Into Thin Air

4.0 based on 22 ratings

Updated on Mar 31, 2010




K – 2nd grades

Difficulty of Project



Less than $5.00

Safety Issues

Because of possible latex allergies, caution should be taken when using balloons

Material Availability

Readily available or easily purchased at the grocery store

Approximate Time Required to Complete the Project

30 minutes to conduct the investigation and collect the data; one day to prepare the science fair display

To investigate whether air has mass and weight

  • 6 balloons (same size and shape)

  • 7 pieces of string about 8 inches in length

  • Marker

  • Ruler

  • Tape

  • Table

Air is all around us.Because air is mostly invisible, many young children mistakenly assume it has no mass or weight. Air is made up of different gases, including nitrogen, carbon dioxide, water vapor, oxygen, and others. All of these gases are composed of particles, or molecules.

In this investigation, balloons filled with air are compared to show that air does have mass and weight.

Terms, Concepts, and Questions to Start Background Research

mass:the size or amount of something compared to its weight

weight: heaviness; the amount something weighs

inflate: to fill with air

Air has weight and mass.

Research Questions
  • Does air have weight?

  • Does air have mass?

  • What inflates a balloon?

  1. Gather the necessary materials.

  2. To show that air has mass, have an adult help inflate the balloons to six different sizes.

  3. The mass of the air causes the balloons to inflate.

  4. Tie off the end of each balloon and then tie a piece of string to the end of each balloon.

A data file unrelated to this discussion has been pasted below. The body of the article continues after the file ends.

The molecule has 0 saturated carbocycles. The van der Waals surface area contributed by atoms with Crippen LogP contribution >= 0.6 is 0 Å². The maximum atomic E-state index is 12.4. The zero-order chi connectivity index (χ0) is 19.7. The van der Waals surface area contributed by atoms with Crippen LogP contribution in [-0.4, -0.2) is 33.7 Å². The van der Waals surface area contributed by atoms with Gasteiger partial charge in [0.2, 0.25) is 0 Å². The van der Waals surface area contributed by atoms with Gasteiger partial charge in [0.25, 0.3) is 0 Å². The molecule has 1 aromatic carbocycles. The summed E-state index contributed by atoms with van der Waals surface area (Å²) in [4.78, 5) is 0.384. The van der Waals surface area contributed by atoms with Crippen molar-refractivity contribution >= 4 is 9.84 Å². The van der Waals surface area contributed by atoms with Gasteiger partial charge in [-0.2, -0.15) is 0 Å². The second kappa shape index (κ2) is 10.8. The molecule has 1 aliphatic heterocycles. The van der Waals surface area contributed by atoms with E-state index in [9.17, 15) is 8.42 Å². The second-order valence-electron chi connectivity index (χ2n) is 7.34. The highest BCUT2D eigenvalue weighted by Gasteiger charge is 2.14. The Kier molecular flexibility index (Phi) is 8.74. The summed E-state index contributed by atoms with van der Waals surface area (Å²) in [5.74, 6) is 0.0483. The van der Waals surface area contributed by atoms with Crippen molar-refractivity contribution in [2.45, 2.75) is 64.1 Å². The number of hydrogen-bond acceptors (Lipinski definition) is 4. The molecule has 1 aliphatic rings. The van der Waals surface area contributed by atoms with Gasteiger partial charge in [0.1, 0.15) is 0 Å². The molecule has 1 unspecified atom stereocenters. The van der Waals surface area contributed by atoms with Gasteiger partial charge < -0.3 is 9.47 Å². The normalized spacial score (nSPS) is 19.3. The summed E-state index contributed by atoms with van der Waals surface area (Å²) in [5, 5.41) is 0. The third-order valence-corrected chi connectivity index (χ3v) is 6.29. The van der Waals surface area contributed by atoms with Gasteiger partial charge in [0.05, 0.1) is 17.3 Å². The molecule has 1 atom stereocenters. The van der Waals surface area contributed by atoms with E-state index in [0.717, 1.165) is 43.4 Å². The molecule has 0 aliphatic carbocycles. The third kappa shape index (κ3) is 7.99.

5. Using the marker, label the balloons A, B, C, D, E, and F.

  6. Predict which balloon is the heaviest. Record your prediction.

  7. Tie one end of a piece of string to the center of the ruler. Tape the other end of the string to a table so that the ruler hangs freely below. Be sure that the ruler balances straight across when it is hanging. Move the string to make adjustments.

  8. Compare the weight of the balloons by tying different combinations of balloons to the ends of the ruler exactly one inch from the end. The balloon that tips the ruler down weighs more than the other balloon. Record the data.


“Air is Matter” at

Branley, Franklyn M. Air is All Around You. HarperCollins Children’s Books: New York, 1962.

Nancy Rogers Bosse has been involved in education for over forty years â first as a student, then as a teacher, and currently as a curriculum developer. For the last fifteen years she has combined a career in freelance curriculum development with parenthood â another important facet of education and probably the most challenging. Nancy lives in Henderson, Nevada with husband and their three teenagers.